Child books $2300 worth of flights on parents’ credit card without them realising

8 years boy shopping online

A couple from New Zealand has been left mortified after learning their 13-year-old son had booked $2300 worth of Qantas flights from Adelaide to Rio de Janeiro on their credit card.

“We think what’s happened is he’s seen a Webjet ad on TV while my wife was making tea in the kitchen,” the boy’s father, who preferred to remain anonymous, told Stuff“He’s then gone to their website and gone through the whole process.”

J Jonah Jameson laughing gif

After receiving a confirmation email courtesy of online-travel booking site Webjet for return flights from Adelaide to Rio de Janeiro, the man and his wife thought it must have been a scam.

“He has always been interested in travel and often talks about travelling,” he said.

“When we discovered it was real my heart started to flutter and I ended up on the phone to Qantas and Webjet trying to sort it out all weekend.”

But wait, there’s more.

Um Oh Ok

The boy’s parents were given a double-fright when they learned the transactions had come from an old phone given to the boy, six months ago.

The father said when his cellphone broke he gave it to his son, as it could still be used for wifi and apps; however, he never thought to restore the factory settings. This meant that when the boy came to make a payment, the fields requiring credit card details were already filled out.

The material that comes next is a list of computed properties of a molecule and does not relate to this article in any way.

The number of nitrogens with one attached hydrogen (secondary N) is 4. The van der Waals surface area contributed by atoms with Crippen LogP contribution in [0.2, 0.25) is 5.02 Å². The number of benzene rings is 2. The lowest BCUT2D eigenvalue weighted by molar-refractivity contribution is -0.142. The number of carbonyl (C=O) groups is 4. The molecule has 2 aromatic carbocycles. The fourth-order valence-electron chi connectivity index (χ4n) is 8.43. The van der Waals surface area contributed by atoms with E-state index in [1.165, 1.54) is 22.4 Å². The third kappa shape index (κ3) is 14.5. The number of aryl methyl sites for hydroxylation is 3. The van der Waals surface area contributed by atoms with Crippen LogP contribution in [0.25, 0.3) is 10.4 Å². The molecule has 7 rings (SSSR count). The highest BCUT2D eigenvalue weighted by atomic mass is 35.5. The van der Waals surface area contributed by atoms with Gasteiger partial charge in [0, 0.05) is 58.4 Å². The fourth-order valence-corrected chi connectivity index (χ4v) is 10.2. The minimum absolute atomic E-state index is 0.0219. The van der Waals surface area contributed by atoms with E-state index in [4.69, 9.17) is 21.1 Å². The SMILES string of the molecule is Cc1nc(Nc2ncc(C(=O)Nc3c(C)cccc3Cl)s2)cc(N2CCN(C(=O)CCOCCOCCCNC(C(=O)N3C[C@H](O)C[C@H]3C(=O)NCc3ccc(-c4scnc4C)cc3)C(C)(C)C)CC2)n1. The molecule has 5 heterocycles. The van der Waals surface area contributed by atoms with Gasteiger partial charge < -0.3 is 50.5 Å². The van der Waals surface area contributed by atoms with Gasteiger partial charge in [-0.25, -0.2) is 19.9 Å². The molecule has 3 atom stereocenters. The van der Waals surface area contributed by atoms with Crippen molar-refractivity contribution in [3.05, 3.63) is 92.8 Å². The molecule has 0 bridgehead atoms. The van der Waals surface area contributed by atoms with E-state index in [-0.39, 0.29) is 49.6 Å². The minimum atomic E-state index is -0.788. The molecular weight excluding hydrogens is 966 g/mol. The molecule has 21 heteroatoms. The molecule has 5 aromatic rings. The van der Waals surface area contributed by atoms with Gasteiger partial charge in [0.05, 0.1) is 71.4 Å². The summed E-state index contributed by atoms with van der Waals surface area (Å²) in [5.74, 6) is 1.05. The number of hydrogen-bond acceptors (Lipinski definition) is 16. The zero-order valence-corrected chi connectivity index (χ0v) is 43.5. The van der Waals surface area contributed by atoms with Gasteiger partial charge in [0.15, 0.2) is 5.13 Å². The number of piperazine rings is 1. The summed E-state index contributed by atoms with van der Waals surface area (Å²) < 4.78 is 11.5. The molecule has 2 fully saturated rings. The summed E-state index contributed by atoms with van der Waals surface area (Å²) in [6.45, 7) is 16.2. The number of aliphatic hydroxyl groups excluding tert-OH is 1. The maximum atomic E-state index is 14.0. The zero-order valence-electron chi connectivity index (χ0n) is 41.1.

All the boy had to do to finalise the payment was enter the three-digit verification that his father says must have been “picked up” at some stage while watching his parents make bookings.

“The credit card company say the onus is on us to be safer with our details,” the father said. “They couldn’t reverse the transaction because they say it wasn’t fraudulent use.”

The man cancelled the booking but was told he’d still need to pay cancellation fees.

“I explained that [my son] was a minor and on the autism spectrum, but there was not much response to that,” he said.

Last week, a Qantas spokesperson told Stuff that the fees had been reviewed and the family would receive a full refund.

“We’ve taken another look at the case and it is a genuine mistake, so we’ll be making sure the fares are refunded without any cancellation fee being applied,” the spokesperson said.

The parents were told they could face a 12-week wait before their money is returned, but the father said he was just glad not to be out of pocket and would make sure he cleared his old phones in future.

“We’ve cancelled our credit cards too, just to be on the safe side. It definitely could be a good lesson for others,” he said.

Email the Travel Weekly team at traveldesk@travelweekly.com.au

qantas

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